Prestigious Banting Postdoctoral Fellows come to Waterloo
The two-year, $-70,000 Banting fellowships have been awarded to three top researchers at the University of Waterloo
The two-year, $-70,000 Banting fellowships have been awarded to three top researchers at the University of WaterlooBy Media Relations
WATERLOO, Ont. (Monday, September 17, 2012) - Could gravity become a tool in quantum information science? Is sustainability able to incorporate both human and environmental needs? Can we build a computer that sees? Three top researchers at the University of Waterloo have been awarded prestigious Banting Postdoctoral Fellowships to probe these and other questions.
The two-year, $-70,000 Banting fellowships have been awarded to three top researchers at the University of Waterloo. James Bergstra and Eduardo Martin-Martinez have received the fellowships from the Natural Sciences and Engineering Research Council of Canada (NSERC). Prateep Nayak was awarded a Banting fellowship by the Social Sciences and Humanities Research Council (SSHRC).
“We are delighted to attract these three world-class young scholars to the University of Waterloo,” said Sue Horton, associate provost, graduate studies at Waterloo. “The Banting fellowships enable to us to compete internationally for these extraordinarily talented individuals."
Bergstra’s research uses computer simulation to replicate vision. His theory is that our retina divides vision into familiar image fragments. Our brains then decode them using simple mathematical transformations. Using insights from cognitive neuroscience, his work has exciting potential applications to human vision and artificial intelligence. He comes to Waterloo from the Rowland Institute at Harvard, and will work with Professor Chris Eliasmith, the Canada Research Chair in Theoretical Neuroscience, in the Centre for Theoretical Neuroscience.
“Much has been discovered about the function and anatomy of the human brain, but replicating sight in computer simulations remains a challenge,” said Bergstra.
Eduardo Martin-Martinez works in quantum information science. His field of specialization — the quantum effects induced by gravity — has seen a huge expansion worldwide. Martin-Martinez will probe gravity’s impact on quantum information, seeking novel effects, higher reliabilities in information processing protocols, and greater understanding of quantum entanglement.
Martin-Martinez has completed more than 20 refereed articles, with more than 275 citations, has been published in leading journal Physical Review Letters. At Waterloo, he will work with Professor Achim Kempf, Canada Research Chair in the Physics of Information.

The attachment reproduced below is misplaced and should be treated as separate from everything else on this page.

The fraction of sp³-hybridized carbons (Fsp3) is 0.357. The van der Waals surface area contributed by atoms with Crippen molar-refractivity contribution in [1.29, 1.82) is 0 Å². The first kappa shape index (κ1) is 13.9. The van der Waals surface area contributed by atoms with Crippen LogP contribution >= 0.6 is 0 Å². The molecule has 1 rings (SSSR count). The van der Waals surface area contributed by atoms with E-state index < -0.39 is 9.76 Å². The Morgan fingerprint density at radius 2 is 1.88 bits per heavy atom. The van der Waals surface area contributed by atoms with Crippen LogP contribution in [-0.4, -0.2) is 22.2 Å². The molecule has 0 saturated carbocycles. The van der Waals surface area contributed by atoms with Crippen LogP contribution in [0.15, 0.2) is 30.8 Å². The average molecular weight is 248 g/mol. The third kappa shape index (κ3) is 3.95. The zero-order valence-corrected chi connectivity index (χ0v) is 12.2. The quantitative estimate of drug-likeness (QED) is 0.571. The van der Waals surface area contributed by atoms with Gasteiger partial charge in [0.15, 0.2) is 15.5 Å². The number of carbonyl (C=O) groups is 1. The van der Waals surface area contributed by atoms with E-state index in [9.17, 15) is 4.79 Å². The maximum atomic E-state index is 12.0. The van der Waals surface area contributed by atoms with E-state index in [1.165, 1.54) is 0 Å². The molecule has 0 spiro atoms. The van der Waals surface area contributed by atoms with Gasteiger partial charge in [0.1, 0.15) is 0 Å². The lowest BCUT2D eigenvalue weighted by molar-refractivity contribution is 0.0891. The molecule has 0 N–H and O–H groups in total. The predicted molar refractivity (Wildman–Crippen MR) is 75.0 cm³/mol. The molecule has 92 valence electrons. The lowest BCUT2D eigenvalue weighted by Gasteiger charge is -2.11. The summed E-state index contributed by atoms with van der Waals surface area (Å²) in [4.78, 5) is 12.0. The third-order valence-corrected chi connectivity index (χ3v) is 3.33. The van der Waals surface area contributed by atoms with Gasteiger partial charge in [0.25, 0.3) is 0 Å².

“The project has a strong potential to produce contributions to quantum information science and technology, quantum optics, quantum simulations and quantum gravity,” said Martin-Martinez.
Sustainability researcher Prateep Nayak is a Trudeau scholar and former Giorgio Ruffolo Doctoral Fellow in Sustainability Science at Harvard University’s Center for International Development. His work examines ecosystems as social-ecological entities, in which both human actions and biophysical systems affect each other. These systems are subject to abrupt, often irreversible change thanks to climate change, globalization and other factors. Nayak explores these massive shifts, and evaluates their implications for governance.
“Quality of life of people, in Canada and globally, is integrally linked to the environment,” said Nayak. “Insights from this research will offer novel tools and methods for freshwater, marine, coastal and forest ecosystems’ sustainable use, and thereby contribute to food security and human well-being.”
The Banting Postdoctoral Fellowships Program is designed to attract and retain top-tier postdoctoral talent, both nationally and internationally, to develop their leadership potential and to position them for success as research leaders. Seventy new fellowships are awarded each year. More information about the program, please visit banting.fellowships-bourses.gc.ca.
The University of Waterloo acknowledges that much of our work takes place on the traditional territory of the Neutral, Anishinaabeg and Haudenosaunee peoples. Our main campus is situated on the Haldimand Tract, the land granted to the Six Nations that includes six miles on each side of the Grand River. Our active work toward reconciliation takes place across our campuses through research, learning, teaching, and community building, and is co-ordinated within the Office of Indigenous Relations.